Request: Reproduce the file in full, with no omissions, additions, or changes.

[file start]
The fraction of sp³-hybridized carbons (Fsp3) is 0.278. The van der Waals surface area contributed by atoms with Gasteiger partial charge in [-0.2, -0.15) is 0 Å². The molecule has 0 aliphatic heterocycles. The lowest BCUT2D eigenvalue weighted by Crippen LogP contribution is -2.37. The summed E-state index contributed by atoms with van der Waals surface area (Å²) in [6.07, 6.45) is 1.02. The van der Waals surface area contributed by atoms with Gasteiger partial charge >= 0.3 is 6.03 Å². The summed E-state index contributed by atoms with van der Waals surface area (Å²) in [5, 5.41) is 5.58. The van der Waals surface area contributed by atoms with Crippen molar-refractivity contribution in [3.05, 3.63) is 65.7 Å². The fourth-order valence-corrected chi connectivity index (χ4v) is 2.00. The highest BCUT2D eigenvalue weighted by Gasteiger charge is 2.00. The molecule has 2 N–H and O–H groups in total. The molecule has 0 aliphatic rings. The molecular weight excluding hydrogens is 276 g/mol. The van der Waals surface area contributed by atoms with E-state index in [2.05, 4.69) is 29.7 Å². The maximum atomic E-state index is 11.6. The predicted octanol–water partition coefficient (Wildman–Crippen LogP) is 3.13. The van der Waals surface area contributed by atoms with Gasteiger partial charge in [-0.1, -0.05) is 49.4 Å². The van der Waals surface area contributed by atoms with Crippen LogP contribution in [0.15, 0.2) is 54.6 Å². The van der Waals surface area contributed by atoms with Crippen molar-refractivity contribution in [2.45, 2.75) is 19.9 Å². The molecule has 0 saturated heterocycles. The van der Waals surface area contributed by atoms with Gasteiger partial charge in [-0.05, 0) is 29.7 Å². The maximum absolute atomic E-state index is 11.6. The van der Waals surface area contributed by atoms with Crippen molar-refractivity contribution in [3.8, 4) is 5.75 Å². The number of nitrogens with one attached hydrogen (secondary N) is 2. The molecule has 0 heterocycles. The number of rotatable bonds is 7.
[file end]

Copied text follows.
The fraction of sp³-hybridized carbons (Fsp3) is 0.278. The van der Waals surface area contributed by atoms with Gasteiger partial charge in [-0.2, -0.15) is 0 Å². The molecule has 0 aliphatic heterocycles. The lowest BCUT2D eigenvalue weighted by Crippen LogP contribution is -2.37. The summed E-state index contributed by atoms with van der Waals surface area (Å²) in [6.07, 6.45) is 1.02. The van der Waals surface area contributed by atoms with Gasteiger partial charge >= 0.3 is 6.03 Å². The summed E-state index contributed by atoms with van der Waals surface area (Å²) in [5, 5.41) is 5.58. The van der Waals surface area contributed by atoms with Crippen molar-refractivity contribution in [3.05, 3.63) is 65.7 Å². The fourth-order valence-corrected chi connectivity index (χ4v) is 2.00. The highest BCUT2D eigenvalue weighted by Gasteiger charge is 2.00. The molecule has 2 N–H and O–H groups in total. The molecule has 0 aliphatic rings. The molecular weight excluding hydrogens is 276 g/mol. The van der Waals surface area contributed by atoms with E-state index in [2.05, 4.69) is 29.7 Å². The maximum atomic E-state index is 11.6. The predicted octanol–water partition coefficient (Wildman–Crippen LogP) is 3.13. The van der Waals surface area contributed by atoms with Gasteiger partial charge in [-0.1, -0.05) is 49.4 Å². The van der Waals surface area contributed by atoms with Crippen LogP contribution in [0.15, 0.2) is 54.6 Å². The van der Waals surface area contributed by atoms with Crippen molar-refractivity contribution in [2.45, 2.75) is 19.9 Å². The molecule has 0 saturated heterocycles. The van der Waals surface area contributed by atoms with Gasteiger partial charge in [-0.05, 0) is 29.7 Å². The maximum absolute atomic E-state index is 11.6. The van der Waals surface area contributed by atoms with Crippen molar-refractivity contribution in [3.8, 4) is 5.75 Å². The number of nitrogens with one attached hydrogen (secondary N) is 2. The molecule has 0 heterocycles. The number of rotatable bonds is 7.